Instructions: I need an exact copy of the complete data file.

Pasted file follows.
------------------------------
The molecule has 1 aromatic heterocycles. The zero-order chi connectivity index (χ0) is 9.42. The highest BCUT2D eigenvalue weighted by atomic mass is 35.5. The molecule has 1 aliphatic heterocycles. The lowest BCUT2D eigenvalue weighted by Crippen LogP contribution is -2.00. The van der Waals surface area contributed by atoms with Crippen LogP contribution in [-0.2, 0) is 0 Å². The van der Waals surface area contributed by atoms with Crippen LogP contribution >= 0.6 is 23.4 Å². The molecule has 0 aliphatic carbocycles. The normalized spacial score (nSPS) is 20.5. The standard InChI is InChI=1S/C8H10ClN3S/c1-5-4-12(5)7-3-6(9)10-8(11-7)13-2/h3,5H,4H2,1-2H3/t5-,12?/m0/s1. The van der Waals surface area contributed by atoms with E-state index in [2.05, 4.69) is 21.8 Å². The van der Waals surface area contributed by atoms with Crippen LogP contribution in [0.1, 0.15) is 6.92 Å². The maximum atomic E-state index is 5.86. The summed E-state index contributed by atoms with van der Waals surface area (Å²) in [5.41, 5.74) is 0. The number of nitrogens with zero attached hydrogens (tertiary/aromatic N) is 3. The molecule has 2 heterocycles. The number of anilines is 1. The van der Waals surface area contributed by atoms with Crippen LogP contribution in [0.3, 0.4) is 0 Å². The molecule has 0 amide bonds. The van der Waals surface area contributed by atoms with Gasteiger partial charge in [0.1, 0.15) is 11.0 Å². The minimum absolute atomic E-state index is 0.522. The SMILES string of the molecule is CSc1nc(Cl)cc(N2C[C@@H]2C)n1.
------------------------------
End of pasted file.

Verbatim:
The molecule has 1 aromatic heterocycles. The zero-order chi connectivity index (χ0) is 9.42. The highest BCUT2D eigenvalue weighted by atomic mass is 35.5. The molecule has 1 aliphatic heterocycles. The lowest BCUT2D eigenvalue weighted by Crippen LogP contribution is -2.00. The van der Waals surface area contributed by atoms with Crippen LogP contribution in [-0.2, 0) is 0 Å². The van der Waals surface area contributed by atoms with Crippen LogP contribution >= 0.6 is 23.4 Å². The molecule has 0 aliphatic carbocycles. The normalized spacial score (nSPS) is 20.5. The standard InChI is InChI=1S/C8H10ClN3S/c1-5-4-12(5)7-3-6(9)10-8(11-7)13-2/h3,5H,4H2,1-2H3/t5-,12?/m0/s1. The van der Waals surface area contributed by atoms with E-state index in [2.05, 4.69) is 21.8 Å². The van der Waals surface area contributed by atoms with Crippen LogP contribution in [0.1, 0.15) is 6.92 Å². The maximum atomic E-state index is 5.86. The summed E-state index contributed by atoms with van der Waals surface area (Å²) in [5.41, 5.74) is 0. The number of nitrogens with zero attached hydrogens (tertiary/aromatic N) is 3. The molecule has 2 heterocycles. The number of anilines is 1. The van der Waals surface area contributed by atoms with Crippen LogP contribution in [0.3, 0.4) is 0 Å². The molecule has 0 amide bonds. The van der Waals surface area contributed by atoms with Gasteiger partial charge in [0.1, 0.15) is 11.0 Å². The minimum absolute atomic E-state index is 0.522. The SMILES string of the molecule is CSc1nc(Cl)cc(N2C[C@@H]2C)n1.